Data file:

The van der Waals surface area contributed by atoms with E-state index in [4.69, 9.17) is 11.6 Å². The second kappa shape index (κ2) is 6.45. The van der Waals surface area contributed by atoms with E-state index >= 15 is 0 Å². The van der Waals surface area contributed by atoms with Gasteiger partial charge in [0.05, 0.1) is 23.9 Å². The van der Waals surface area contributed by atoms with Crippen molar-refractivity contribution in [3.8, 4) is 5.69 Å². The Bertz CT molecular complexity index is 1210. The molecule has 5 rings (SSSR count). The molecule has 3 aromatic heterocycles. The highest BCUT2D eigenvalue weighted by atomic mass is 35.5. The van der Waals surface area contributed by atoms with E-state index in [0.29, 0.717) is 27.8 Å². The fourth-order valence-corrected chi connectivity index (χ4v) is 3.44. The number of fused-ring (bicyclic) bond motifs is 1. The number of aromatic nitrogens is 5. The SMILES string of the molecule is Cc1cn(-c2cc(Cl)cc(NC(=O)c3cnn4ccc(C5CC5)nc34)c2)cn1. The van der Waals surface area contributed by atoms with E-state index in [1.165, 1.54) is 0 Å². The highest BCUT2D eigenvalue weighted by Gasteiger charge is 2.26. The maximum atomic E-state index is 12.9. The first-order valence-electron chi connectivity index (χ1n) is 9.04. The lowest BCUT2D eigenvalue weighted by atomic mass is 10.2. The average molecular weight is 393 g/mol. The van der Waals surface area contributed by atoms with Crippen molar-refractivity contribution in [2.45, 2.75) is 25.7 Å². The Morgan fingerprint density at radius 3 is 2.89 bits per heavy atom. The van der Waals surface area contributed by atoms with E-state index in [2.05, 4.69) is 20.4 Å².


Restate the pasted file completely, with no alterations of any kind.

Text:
The van der Waals surface area contributed by atoms with E-state index in [4.69, 9.17) is 11.6 Å². The second kappa shape index (κ2) is 6.45. The van der Waals surface area contributed by atoms with E-state index >= 15 is 0 Å². The van der Waals surface area contributed by atoms with Gasteiger partial charge in [0.05, 0.1) is 23.9 Å². The van der Waals surface area contributed by atoms with Crippen molar-refractivity contribution in [3.8, 4) is 5.69 Å². The Bertz CT molecular complexity index is 1210. The molecule has 5 rings (SSSR count). The molecule has 3 aromatic heterocycles. The highest BCUT2D eigenvalue weighted by atomic mass is 35.5. The van der Waals surface area contributed by atoms with E-state index in [0.29, 0.717) is 27.8 Å². The fourth-order valence-corrected chi connectivity index (χ4v) is 3.44. The number of fused-ring (bicyclic) bond motifs is 1. The number of aromatic nitrogens is 5. The SMILES string of the molecule is Cc1cn(-c2cc(Cl)cc(NC(=O)c3cnn4ccc(C5CC5)nc34)c2)cn1. The van der Waals surface area contributed by atoms with E-state index in [1.165, 1.54) is 0 Å². The highest BCUT2D eigenvalue weighted by Gasteiger charge is 2.26. The maximum atomic E-state index is 12.9. The first-order valence-electron chi connectivity index (χ1n) is 9.04. The lowest BCUT2D eigenvalue weighted by atomic mass is 10.2. The average molecular weight is 393 g/mol. The van der Waals surface area contributed by atoms with Crippen molar-refractivity contribution in [2.45, 2.75) is 25.7 Å². The Morgan fingerprint density at radius 3 is 2.89 bits per heavy atom. The van der Waals surface area contributed by atoms with E-state index in [2.05, 4.69) is 20.4 Å².